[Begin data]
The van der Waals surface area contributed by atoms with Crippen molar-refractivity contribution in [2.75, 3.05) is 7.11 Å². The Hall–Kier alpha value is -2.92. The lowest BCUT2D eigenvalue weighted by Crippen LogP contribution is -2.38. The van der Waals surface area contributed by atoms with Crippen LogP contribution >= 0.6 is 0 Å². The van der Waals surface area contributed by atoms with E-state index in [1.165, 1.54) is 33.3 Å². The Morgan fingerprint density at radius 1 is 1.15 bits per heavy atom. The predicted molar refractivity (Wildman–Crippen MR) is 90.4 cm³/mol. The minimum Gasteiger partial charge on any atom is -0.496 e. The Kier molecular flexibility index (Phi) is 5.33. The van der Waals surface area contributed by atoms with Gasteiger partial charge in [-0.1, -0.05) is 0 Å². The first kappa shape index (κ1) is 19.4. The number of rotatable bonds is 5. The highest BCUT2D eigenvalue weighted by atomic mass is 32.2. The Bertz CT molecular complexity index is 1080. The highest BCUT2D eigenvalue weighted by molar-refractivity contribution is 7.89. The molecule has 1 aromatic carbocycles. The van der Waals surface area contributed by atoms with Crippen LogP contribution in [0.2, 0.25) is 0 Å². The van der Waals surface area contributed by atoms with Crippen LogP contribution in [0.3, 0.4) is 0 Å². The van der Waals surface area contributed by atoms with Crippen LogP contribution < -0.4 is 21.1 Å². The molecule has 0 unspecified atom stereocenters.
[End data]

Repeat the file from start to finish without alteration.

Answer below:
The van der Waals surface area contributed by atoms with Crippen molar-refractivity contribution in [2.75, 3.05) is 7.11 Å². The Hall–Kier alpha value is -2.92. The lowest BCUT2D eigenvalue weighted by Crippen LogP contribution is -2.38. The van der Waals surface area contributed by atoms with Crippen LogP contribution >= 0.6 is 0 Å². The van der Waals surface area contributed by atoms with E-state index in [1.165, 1.54) is 33.3 Å². The Morgan fingerprint density at radius 1 is 1.15 bits per heavy atom. The predicted molar refractivity (Wildman–Crippen MR) is 90.4 cm³/mol. The minimum Gasteiger partial charge on any atom is -0.496 e. The Kier molecular flexibility index (Phi) is 5.33. The van der Waals surface area contributed by atoms with Gasteiger partial charge in [-0.1, -0.05) is 0 Å². The first kappa shape index (κ1) is 19.4. The number of rotatable bonds is 5. The highest BCUT2D eigenvalue weighted by atomic mass is 32.2. The Bertz CT molecular complexity index is 1080. The highest BCUT2D eigenvalue weighted by molar-refractivity contribution is 7.89. The molecule has 1 aromatic carbocycles. The van der Waals surface area contributed by atoms with Crippen LogP contribution in [0.2, 0.25) is 0 Å². The van der Waals surface area contributed by atoms with Crippen LogP contribution in [0.3, 0.4) is 0 Å². The van der Waals surface area contributed by atoms with Crippen LogP contribution < -0.4 is 21.1 Å². The molecule has 0 unspecified atom stereocenters.